Sam Bauman: When senior driving interferes with safety on the road

There's been a lot of talk and writing lately about "taking the car keys away" from seniors who may be a danger behind the wheel. It's a touchy issue because losing driving rights is a loss of independence, and that's something to fear for seniors.

Seven states, including Nevada, have laws that require doctors to report to the Department of Motor Vehicles if a patient suffers a illness that could impair his or her driving skills. From there, the DMV contacts the driver and performs fitness checks. If it's all clear, the driver continues to get behind the wheel. If not, he or she is finished with driving. Today, about 16,000 Nevada drivers over the age of 85 have valid licenses. They are retested when they come in to renew their permits.

That loss can be demoralizing to the stranded senior. No longer can he or she hop in the car and run the many errands they need to do. Independence is eroded. But the former driver has options. He or she can ask friends to help with errands - grocery shopping, doctor's appointments, social events or perhaps movies or entertainment.

Lacking such help, the person can switch to the Jump Around Carson bus system - free for seniors. You can pick up a free bus pass at the Senior Center; call 882-0151. Or try 841-7433 for the bus operations. The bus routes cover most of the city and maps and the free bus passes are available at the Carson City Senior Center off Long Street.

Yes, standing outside when it's snowing or raining is not a pleasant choice, so in bad weather one tends to hunker down and watch TV or read a book. You don't have to go the library for a new book if you have a Kindle or other book reading device. Check with the Carson Library website or phone 887-2244 for details on how to do this.

Also serving non-driving seniors is the Retired Senior Volunteer Program. RSVP has a slate of certified drivers who can pick you up for errands, doctor appointments, shopping etc. Requirement is a two-day notice for the ride so RSVP can schedule a driver. Drivers are volunteers and are not compensated for their services. Call 687-4680 to discuss your needs. You may make a small donation to to driver program but it is not required.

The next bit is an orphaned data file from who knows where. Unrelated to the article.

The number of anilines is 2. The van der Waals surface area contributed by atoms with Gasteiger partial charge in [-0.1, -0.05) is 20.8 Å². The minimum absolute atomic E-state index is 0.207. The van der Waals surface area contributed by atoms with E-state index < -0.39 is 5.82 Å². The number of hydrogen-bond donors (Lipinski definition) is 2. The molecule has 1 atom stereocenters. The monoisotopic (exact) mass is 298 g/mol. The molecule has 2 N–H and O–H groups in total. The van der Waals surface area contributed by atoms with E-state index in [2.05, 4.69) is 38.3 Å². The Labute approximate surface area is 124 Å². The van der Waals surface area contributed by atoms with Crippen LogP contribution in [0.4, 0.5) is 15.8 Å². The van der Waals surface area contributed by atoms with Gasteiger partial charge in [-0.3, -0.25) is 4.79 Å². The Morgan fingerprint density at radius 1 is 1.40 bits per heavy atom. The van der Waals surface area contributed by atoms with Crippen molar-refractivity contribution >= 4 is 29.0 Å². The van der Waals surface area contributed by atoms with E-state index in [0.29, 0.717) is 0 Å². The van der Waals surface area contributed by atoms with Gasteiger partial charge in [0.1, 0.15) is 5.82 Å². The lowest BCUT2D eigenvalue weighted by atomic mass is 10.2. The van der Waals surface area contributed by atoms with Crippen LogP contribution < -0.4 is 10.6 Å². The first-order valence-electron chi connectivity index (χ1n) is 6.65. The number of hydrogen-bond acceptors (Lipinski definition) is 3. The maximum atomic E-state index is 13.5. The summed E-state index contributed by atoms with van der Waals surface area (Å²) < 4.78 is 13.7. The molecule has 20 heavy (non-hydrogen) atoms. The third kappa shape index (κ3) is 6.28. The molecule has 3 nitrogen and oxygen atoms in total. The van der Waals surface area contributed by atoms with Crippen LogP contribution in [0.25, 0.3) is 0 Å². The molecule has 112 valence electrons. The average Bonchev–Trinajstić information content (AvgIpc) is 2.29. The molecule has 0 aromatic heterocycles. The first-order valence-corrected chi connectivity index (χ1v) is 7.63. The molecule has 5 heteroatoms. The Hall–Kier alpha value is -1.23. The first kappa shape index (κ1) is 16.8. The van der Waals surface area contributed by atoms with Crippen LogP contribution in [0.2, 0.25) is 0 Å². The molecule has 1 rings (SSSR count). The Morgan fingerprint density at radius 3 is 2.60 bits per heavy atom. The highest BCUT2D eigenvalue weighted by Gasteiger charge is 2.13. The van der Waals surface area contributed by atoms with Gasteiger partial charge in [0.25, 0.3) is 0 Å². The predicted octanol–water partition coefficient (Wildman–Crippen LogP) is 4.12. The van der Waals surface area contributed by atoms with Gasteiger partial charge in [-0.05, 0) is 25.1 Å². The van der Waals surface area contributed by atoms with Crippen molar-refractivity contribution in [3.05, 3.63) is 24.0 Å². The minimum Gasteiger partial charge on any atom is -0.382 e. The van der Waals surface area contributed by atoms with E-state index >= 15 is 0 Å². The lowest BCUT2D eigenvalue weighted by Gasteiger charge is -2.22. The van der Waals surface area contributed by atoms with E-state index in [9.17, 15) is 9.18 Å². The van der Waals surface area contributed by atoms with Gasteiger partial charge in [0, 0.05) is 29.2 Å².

All of this is to say that America's love affair with autos is a strong relationship. Giving it up can be traumatic and also upset lifestyles. When family members become worried and want to take away the keys, relations can become strained. No easy answer is there.

There is something, though, every Nevada senior can do to make this all less stressful. Simply evaluate your driving yourself. Do it honestly, no cribbing or alibis.

Here are some things to be aware of:

In any accident, were you at fault? Did you ignore all those years on the road and do something foolish or inept?

Is your vision fading? This most often is a result of a cataract forming within the eyes. This accumulates with age and is often unnoticed. One indication of cataract formation is the loss of the ability to read roadside signs until they are too late for the driver to react. The operation to remove the cataracts is simple and painless, with usually one eye treated at a time. Reaction of the removal is often striking - "It's like a curtain was lifted and I can see colors again," this writer noted.

• Do you have trouble parking between lines in a parking area? That can be a result of cataracts or simple loss of steering ability or depth perception.

• Do you sometimes misjudge curbs when making a turn and run over the curbing?

• Do you find yourself driving at slow or high speeds in relation to other traffic?

• Do you misjudge time when making a left turn in the face of oncoming traffic? This can lead to serious accident.

• Do you forget to turn off car lights or to lock the car? This can be simple aging but is an indication of loss of responsibility.

There are other things that could be unique to you; only you can take those into account. But you owe it yourself and other drivers to be honest about your capabilities.

If you are seeking help in stopping a relative or a relation driving, check with the Dementia Resource Center of Northern Nevada at (775) 283-9885.

I know that if I lost the ability to drive my lifestyle would change radically, but then I could always badger my political lunch table diners to give me a ride.

• Sam Bauman writes about senior affairs, among other things, for the Nevada Appeal.


Use the comment form below to begin a discussion about this content.

Sign in to comment